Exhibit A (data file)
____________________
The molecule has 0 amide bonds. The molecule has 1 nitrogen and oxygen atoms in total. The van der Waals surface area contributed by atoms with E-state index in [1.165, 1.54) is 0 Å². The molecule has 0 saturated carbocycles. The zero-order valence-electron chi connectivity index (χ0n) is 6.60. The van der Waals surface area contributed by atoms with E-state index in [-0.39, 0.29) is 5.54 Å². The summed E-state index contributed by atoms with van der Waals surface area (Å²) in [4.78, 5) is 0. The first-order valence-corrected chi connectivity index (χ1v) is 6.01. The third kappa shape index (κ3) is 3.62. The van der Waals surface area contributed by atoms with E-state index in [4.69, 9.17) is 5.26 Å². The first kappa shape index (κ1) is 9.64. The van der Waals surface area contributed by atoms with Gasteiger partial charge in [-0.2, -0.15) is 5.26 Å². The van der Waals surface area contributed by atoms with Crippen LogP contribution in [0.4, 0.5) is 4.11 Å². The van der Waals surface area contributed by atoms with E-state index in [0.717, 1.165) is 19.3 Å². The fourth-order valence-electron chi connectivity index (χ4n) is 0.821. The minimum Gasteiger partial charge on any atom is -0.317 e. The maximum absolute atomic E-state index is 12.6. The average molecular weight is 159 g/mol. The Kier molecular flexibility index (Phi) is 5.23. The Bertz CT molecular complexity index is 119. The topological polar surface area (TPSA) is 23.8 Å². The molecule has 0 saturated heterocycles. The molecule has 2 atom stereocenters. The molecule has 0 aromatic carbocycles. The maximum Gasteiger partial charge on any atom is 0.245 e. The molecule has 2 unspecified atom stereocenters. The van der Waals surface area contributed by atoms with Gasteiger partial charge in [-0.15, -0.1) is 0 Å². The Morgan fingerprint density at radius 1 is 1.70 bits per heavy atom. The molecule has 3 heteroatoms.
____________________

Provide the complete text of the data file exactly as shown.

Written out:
The molecule has 0 amide bonds. The molecule has 1 nitrogen and oxygen atoms in total. The van der Waals surface area contributed by atoms with E-state index in [1.165, 1.54) is 0 Å². The molecule has 0 saturated carbocycles. The zero-order valence-electron chi connectivity index (χ0n) is 6.60. The van der Waals surface area contributed by atoms with E-state index in [-0.39, 0.29) is 5.54 Å². The summed E-state index contributed by atoms with van der Waals surface area (Å²) in [4.78, 5) is 0. The first-order valence-corrected chi connectivity index (χ1v) is 6.01. The third kappa shape index (κ3) is 3.62. The van der Waals surface area contributed by atoms with E-state index in [4.69, 9.17) is 5.26 Å². The first kappa shape index (κ1) is 9.64. The van der Waals surface area contributed by atoms with Gasteiger partial charge in [-0.2, -0.15) is 5.26 Å². The van der Waals surface area contributed by atoms with Crippen LogP contribution in [0.4, 0.5) is 4.11 Å². The van der Waals surface area contributed by atoms with E-state index in [0.717, 1.165) is 19.3 Å². The fourth-order valence-electron chi connectivity index (χ4n) is 0.821. The minimum Gasteiger partial charge on any atom is -0.317 e. The maximum absolute atomic E-state index is 12.6. The average molecular weight is 159 g/mol. The Kier molecular flexibility index (Phi) is 5.23. The Bertz CT molecular complexity index is 119. The topological polar surface area (TPSA) is 23.8 Å². The molecule has 0 saturated heterocycles. The molecule has 2 atom stereocenters. The molecule has 0 aromatic carbocycles. The maximum Gasteiger partial charge on any atom is 0.245 e. The molecule has 2 unspecified atom stereocenters. The van der Waals surface area contributed by atoms with Gasteiger partial charge in [-0.15, -0.1) is 0 Å². The Morgan fingerprint density at radius 1 is 1.70 bits per heavy atom. The molecule has 3 heteroatoms.